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Shouldn't we strive for a more enlightened justice system than China?

In response to Major Robert Di Stefano's Jan. 9 letter ("Make death penalty quicker, cheaper and more effective"): As a 21-year resident of central Baltimore, let me first thank the major for his service and for helping to keep me and my family safe. On the deterrent value of the death penalty, or lack thereof, the National Research Council last year concluded that all studies of capital punishment contain fundamental flaws that make them "uninformative as a basis for policy consideration."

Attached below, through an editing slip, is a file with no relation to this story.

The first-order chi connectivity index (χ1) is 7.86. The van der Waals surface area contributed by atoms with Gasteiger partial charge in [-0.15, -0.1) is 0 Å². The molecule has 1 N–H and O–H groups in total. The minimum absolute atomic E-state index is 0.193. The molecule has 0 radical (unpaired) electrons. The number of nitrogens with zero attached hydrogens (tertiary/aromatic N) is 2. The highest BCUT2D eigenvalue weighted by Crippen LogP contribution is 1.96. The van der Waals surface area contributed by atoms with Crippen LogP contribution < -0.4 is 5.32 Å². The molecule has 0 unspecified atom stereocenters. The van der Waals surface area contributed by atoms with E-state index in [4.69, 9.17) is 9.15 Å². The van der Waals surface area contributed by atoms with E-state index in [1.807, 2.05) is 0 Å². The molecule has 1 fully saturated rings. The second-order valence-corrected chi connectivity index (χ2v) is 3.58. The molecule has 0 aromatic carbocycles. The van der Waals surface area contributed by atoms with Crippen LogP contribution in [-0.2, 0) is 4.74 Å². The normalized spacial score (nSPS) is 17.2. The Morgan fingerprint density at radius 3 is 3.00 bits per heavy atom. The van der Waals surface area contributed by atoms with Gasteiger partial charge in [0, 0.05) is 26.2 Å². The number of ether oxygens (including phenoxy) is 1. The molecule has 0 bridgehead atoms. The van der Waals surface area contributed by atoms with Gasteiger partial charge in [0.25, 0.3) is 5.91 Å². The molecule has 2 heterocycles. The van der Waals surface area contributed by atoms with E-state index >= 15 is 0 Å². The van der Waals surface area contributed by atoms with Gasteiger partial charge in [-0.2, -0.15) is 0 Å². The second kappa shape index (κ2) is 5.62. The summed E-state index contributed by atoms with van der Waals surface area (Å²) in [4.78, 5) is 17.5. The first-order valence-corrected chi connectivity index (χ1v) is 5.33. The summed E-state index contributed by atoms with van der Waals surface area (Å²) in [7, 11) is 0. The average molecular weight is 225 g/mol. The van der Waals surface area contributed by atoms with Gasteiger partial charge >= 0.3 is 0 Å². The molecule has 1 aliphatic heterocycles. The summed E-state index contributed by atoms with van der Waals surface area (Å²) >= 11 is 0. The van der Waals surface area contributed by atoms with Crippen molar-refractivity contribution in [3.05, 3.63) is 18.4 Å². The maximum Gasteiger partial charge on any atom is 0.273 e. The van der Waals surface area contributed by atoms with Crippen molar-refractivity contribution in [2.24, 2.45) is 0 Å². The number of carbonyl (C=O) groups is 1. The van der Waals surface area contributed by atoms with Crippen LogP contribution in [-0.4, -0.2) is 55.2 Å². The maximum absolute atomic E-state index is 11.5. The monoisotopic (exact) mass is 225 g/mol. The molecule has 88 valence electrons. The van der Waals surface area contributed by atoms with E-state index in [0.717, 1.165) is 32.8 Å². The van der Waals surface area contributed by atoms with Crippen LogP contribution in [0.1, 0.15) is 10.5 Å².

On the expense, we could of course cut costs by following the Chinese model that Major Di Stefano implicitly endorses: one trial, one appeal, limited defense counsel, and then charge the accused for the bullet. But surely we should aim higher than China when it comes to criminal justice? One hundred and forty-two people have been exonerated from U.S. death rows due to evidence of their innocence, and for almost all of them it took more than just one trial and one appeal.

I would rather save money by abolishing the death penalty and plowing those savings into law enforcement techniques that the major might recommend — community policing, victims assistance, better juvenile justice, etc. That seems like common sense to me.

Frank Jannuzi, Baltimore

The writer is deputy executive director of Amnesty International USA.

Copyright © 2015, CT Now
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